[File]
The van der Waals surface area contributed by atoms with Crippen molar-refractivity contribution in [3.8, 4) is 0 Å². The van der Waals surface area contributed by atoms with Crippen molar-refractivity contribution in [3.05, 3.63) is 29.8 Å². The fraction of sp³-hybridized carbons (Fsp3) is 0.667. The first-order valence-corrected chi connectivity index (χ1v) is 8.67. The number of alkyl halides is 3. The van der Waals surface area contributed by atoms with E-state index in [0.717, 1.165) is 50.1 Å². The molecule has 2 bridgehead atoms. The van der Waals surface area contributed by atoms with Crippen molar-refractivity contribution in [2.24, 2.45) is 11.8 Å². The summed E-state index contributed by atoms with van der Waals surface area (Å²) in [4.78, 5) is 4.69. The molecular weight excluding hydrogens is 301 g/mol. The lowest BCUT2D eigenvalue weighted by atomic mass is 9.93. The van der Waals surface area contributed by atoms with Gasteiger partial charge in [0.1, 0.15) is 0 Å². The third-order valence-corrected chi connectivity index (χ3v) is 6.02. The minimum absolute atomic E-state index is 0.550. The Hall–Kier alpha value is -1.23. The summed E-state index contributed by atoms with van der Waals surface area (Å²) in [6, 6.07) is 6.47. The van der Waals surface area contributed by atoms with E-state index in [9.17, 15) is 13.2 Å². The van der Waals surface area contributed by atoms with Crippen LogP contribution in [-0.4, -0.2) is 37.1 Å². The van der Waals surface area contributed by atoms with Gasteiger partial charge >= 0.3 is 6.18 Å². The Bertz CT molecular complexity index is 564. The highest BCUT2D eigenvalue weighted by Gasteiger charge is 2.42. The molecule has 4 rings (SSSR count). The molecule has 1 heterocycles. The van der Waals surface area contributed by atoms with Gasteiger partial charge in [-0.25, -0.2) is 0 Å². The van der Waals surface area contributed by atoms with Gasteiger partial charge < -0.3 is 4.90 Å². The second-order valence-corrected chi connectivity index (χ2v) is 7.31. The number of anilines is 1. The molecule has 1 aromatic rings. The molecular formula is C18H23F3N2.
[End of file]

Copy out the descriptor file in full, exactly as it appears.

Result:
The van der Waals surface area contributed by atoms with Crippen molar-refractivity contribution in [3.8, 4) is 0 Å². The van der Waals surface area contributed by atoms with Crippen molar-refractivity contribution in [3.05, 3.63) is 29.8 Å². The fraction of sp³-hybridized carbons (Fsp3) is 0.667. The first-order valence-corrected chi connectivity index (χ1v) is 8.67. The number of alkyl halides is 3. The van der Waals surface area contributed by atoms with E-state index in [0.717, 1.165) is 50.1 Å². The molecule has 2 bridgehead atoms. The van der Waals surface area contributed by atoms with Crippen molar-refractivity contribution in [2.24, 2.45) is 11.8 Å². The summed E-state index contributed by atoms with van der Waals surface area (Å²) in [4.78, 5) is 4.69. The molecular weight excluding hydrogens is 301 g/mol. The lowest BCUT2D eigenvalue weighted by atomic mass is 9.93. The van der Waals surface area contributed by atoms with Gasteiger partial charge in [0.1, 0.15) is 0 Å². The third-order valence-corrected chi connectivity index (χ3v) is 6.02. The minimum absolute atomic E-state index is 0.550. The Hall–Kier alpha value is -1.23. The summed E-state index contributed by atoms with van der Waals surface area (Å²) in [6, 6.07) is 6.47. The van der Waals surface area contributed by atoms with E-state index in [9.17, 15) is 13.2 Å². The van der Waals surface area contributed by atoms with Crippen LogP contribution in [-0.4, -0.2) is 37.1 Å². The van der Waals surface area contributed by atoms with Gasteiger partial charge >= 0.3 is 6.18 Å². The Bertz CT molecular complexity index is 564. The highest BCUT2D eigenvalue weighted by Gasteiger charge is 2.42. The molecule has 4 rings (SSSR count). The molecule has 1 heterocycles. The van der Waals surface area contributed by atoms with Gasteiger partial charge in [-0.25, -0.2) is 0 Å². The van der Waals surface area contributed by atoms with Gasteiger partial charge < -0.3 is 4.90 Å². The second-order valence-corrected chi connectivity index (χ2v) is 7.31. The number of anilines is 1. The molecule has 1 aromatic rings. The molecular formula is C18H23F3N2.